Prevention and treatment strategies should be tailored to age group
Teenage girls with pelvic inflammatory disease (PID) are more likely than adult women to have repeated sexually transmitted infections shortly after the initial diagnosis and to develop recurrent PID sooner, according to a new study from Johns Hopkins Children’s Center and other institutions.
Because recurrent STI infections and PID compound a girl’s long-term risk for chronic pelvic pain and infertility, these findings emphasize the need for more aggressive prevention, counseling and treatment of teenagers with PID, the investigators write in the January issue of Archives of Pediatrics & Adolescent Medicine.
The research team analyzed 831 patient records of women, ages 14 to 38, treated for mild and moderate PID in eight hospitals across the United States. The study compared subsequent infections, chronic pelvic pain, pregnancy and infertility between girls (19 years and younger) and women.
At the three-year follow-up, 17 percent of teenage girls reported having another PID episode, compared to less than 14 percent of adult women. At the seven-year checkup, one in four girls reported second PID compared to one in five adult women.
Teens were more likely to test positive for gonorrhea or Chlamydia at the time of the diagnosis (63 percent vs. 41 percent) and 30 days after the diagnosis (20 percent vs. 5.2 percent).
The girls’ higher infection rates also appear to contradict their claims of using condoms more consistently than adult women and suggest that they may over-report safe-sex practices.
PID, an inflammation of the reproductive organs, is a complication of untreated sexually transmitted infections like Chlamydia and gonorrhea, among other bacterial infections, and affects more than 1 million women in the United States each year, according to the U.S. Centers for Disease Control. More than 100,000 of these women develop fertility problems as a result of their infections.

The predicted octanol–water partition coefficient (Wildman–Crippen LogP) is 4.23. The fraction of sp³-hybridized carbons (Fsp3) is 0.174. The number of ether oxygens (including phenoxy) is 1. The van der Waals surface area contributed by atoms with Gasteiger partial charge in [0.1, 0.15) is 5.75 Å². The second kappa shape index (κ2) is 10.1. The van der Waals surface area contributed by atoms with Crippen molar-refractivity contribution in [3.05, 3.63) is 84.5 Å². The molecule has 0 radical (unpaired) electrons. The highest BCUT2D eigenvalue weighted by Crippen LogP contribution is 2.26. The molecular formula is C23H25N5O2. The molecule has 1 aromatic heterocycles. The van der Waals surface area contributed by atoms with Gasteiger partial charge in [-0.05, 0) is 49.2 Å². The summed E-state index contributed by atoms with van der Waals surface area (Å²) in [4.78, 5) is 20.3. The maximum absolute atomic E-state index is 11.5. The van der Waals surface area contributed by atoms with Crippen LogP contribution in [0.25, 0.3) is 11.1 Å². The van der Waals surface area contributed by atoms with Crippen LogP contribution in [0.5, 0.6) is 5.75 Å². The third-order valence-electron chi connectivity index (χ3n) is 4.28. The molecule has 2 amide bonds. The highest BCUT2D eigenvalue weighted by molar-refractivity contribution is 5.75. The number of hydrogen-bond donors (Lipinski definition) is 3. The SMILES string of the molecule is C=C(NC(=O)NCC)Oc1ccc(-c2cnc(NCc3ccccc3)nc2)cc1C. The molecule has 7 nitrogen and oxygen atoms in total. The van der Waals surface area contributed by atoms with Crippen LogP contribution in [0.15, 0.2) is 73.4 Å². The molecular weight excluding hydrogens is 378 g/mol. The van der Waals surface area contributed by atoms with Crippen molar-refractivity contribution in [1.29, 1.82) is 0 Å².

“Right now we are treating teenage girls and adult women with PID in the exact same way but we really shouldn’t,” says lead researcher Maria Trent, M.D., M.P.H., a pediatrician and adolescent medicine specialist at Hopkins Children’s. “Psychological and social dynamics typical of adolescence may explain some of the differences in infection rates, and we need to factor them into the way we design prevention and treatment.”
For example, the researchers say, teenagers tend to change partners more often than adult women, a pattern that increases teen girls’ STI risk.
Patients with moderate and mild disease are sent home with a course of antibiotics and asked to return for a check-up in 72 hours. However, in light of the new findings, the researchers say, a more structured and vigilant approach is needed with rigorous follow-up and closer monitoring of a “vulnerable population.”
Regardless of age, many of the women in the study suffered significant consequences, such as chronic abdominal pain and infertility. Indeed, the analysis found no difference in these outcomes between the age groups at three-year and seven-year follow-ups. Overall, nearly one in five of all patients experienced fertility problems and 40 percent reported chronic pelvic pain, both “alarming findings,” the researchers say, given that none of the patients in the study had experienced severe PID.
At the three-year follow-up, 44 percent of patients had chronic abdominal pain, 22 percent were infertile, 41 percent became pregnant and 14 percent had another episode of PID. At the seven-year mark, 41 percent reported chronic abdominal pain, 18 percent were categorized as infertile, 57 percent got pregnant and 20 percent had another PID episode.
The researchers say that even though the majority of those in the study were low-income African-American females, the findings shed light on important age differences that likely hold true across the board. African-American women also are disproportionately affected by PID and infertility, the researchers say.
Co-investigators on the study included Jacky Jennings, Ph.D. M.P.H., of Hopkins; Catherine Haggerty, Ph.D., M.P.H., Sunghee Lee, M.P.H., and Debra Bass, M.S., of the University of Pittsburgh; and Roberta Ness, M.D. M.P.H., of the University of Texas. The research was funded by the CDC and the Agency for Healthcare Research and Quality Development.